• If a test is required in Estonia, but the traveller has not tested themselves before arriving in Estonia, the first test can be done in Estonia immediately after their arrival in Estonia.


Where can I get tested for the coronavirus?

  • You can get tested in the area for passengers travelling without a car at terminals A and D of the Port of Tallinn, the Tallinn Airport and the Narva  border crossing point on the basis of a referral.
  • The referral is prepared on the spot at the testing points on borders and you’re asked about the country and time of departure. Preparing the referral and taking a sample takes about 5 minutes and it’s done on a first come, first served basis. The testing points are open at the arrival of ferries and planes, and closed at other times.
  • If you arrive by train, by ferry in Paldiski or by other means of transport by road, book your test in advance by calling the traveller’s hotline of the public testing call centre on +372 678 0000 (Mon-Fri 9-17). As people with symptoms are tested first in Estonia, the waiting lines may sometimes be 1-3 days long and it would be reasonable to make an appointment for testing if you know the day when you’ll arrive. Find the public testing point that suits you best on the coronavirus testing website. If you arrive in Estonia at night or haven’t booked an appointment for testing, you can enter the country and immediately get yourself tested the next day.
  • Foreign nationals must pay for the test and card payments are accepted at the testing points.
  • You must self-isolate until you get the test result.

How do I find out the test result?

  • If the result is negative, you will receive a text message; if the result is positive, you will receive a call. You can also see the test result in the patient portal (when you log in with an Estonian ID card).
  • Foreign nationals can have themselves tested for the second time (for a fee) to shorten the self-isolation period. An appointment for the second test must be made with a coronavirus test provider.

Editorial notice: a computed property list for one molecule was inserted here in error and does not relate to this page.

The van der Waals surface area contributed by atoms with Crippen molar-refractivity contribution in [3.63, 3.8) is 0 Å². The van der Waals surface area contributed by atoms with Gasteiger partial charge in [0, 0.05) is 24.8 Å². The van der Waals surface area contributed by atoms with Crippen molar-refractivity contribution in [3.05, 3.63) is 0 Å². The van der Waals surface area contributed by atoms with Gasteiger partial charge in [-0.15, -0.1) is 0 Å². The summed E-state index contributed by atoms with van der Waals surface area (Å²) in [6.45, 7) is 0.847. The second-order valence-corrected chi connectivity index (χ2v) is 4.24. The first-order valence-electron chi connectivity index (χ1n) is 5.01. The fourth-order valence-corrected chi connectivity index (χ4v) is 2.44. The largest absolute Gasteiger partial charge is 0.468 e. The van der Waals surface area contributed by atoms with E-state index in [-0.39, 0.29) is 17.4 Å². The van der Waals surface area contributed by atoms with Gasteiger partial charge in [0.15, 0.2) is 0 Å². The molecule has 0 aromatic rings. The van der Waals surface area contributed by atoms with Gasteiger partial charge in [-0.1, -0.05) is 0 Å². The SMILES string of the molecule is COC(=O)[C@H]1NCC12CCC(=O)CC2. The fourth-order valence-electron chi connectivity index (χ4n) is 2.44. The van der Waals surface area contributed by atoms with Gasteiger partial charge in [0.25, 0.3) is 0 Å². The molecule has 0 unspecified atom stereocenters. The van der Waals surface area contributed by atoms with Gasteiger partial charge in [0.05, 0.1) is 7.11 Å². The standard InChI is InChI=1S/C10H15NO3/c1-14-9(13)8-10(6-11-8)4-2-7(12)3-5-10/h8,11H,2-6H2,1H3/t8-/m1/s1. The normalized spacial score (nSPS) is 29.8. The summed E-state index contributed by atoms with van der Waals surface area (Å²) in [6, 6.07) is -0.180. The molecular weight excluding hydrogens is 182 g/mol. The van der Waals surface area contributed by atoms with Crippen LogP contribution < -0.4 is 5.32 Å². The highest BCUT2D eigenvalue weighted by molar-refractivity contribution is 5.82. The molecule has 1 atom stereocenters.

• As there may be a waiting list for testing, you should make an appointment a couple of days in advance.
  • The second test must be done no sooner that on the sixth day after the first test. You don’t have to self-isolate if the results of both tests are negative.

What can and can’t I do when self-isolating?

  • Self-isolating means that you must not leave your place of residence for 10 days, except if ordered to do so by a health care professional or when it’s unavoidable. For example, you may leave your place of residence when your life is at risk or you need medical care, food or essentials, medicines or fresh air.
  • In all these cases you must avoid contact with other people. Therefore, you may not go to museums, on excursions or to other crowded places. However, you may take a walk outside if you do so without being in contact with other people.
  • The Health Board checks compliance with movement restrictions with the police. If you fail to comply with the isolation obligation, the Health Board can issue a precept and impose a penalty payment.

    Certificates issued abroad

    Recovery certificate

    People who had the disease in another country must submit an officially authenticated certificate in Latin or Cyrillic script in Estonian, Russian or English (that may be a printout from another country’s database) or an extract of a medical document. A positive antigen test is not enough to prove recovery from the disease.

    The document must include the following data:

    • personal data;
    • time of illness;
    • clinical basis on which you were declared healthy;
    • if you were tested: method of analysis; the result; time and place of test; name and details of analyst.


    People who’ve been vaccinated abroad can prove this by submitting:

    • a vaccination passport, a copy of the passport or the respective certificate (incl. a digital COVID-19 vaccination certificate that meets the EU requirements);
    • a printout from another country’s database that has been officially validated;
    • a vaccination passport (the paper version of which can be requested from a healthcare provider).

    The document certifying vaccination in another country must be in the Latin or Cyrillic script, in Estonian, Russian or English and include the following information:

    • the disease or agent targeted;
    • the date of vaccination;
    • the vaccine medicinal product;
    • the number of doses in a series of vaccinations;
    • the details of the issuer of the certificate.

    All vaccines approved by the European Medicines Agency as well as those that have not yet received an EU marketing authorisation but are recognised in the country of departure are accepted in Estonia.

    Last updated: 15.11.2021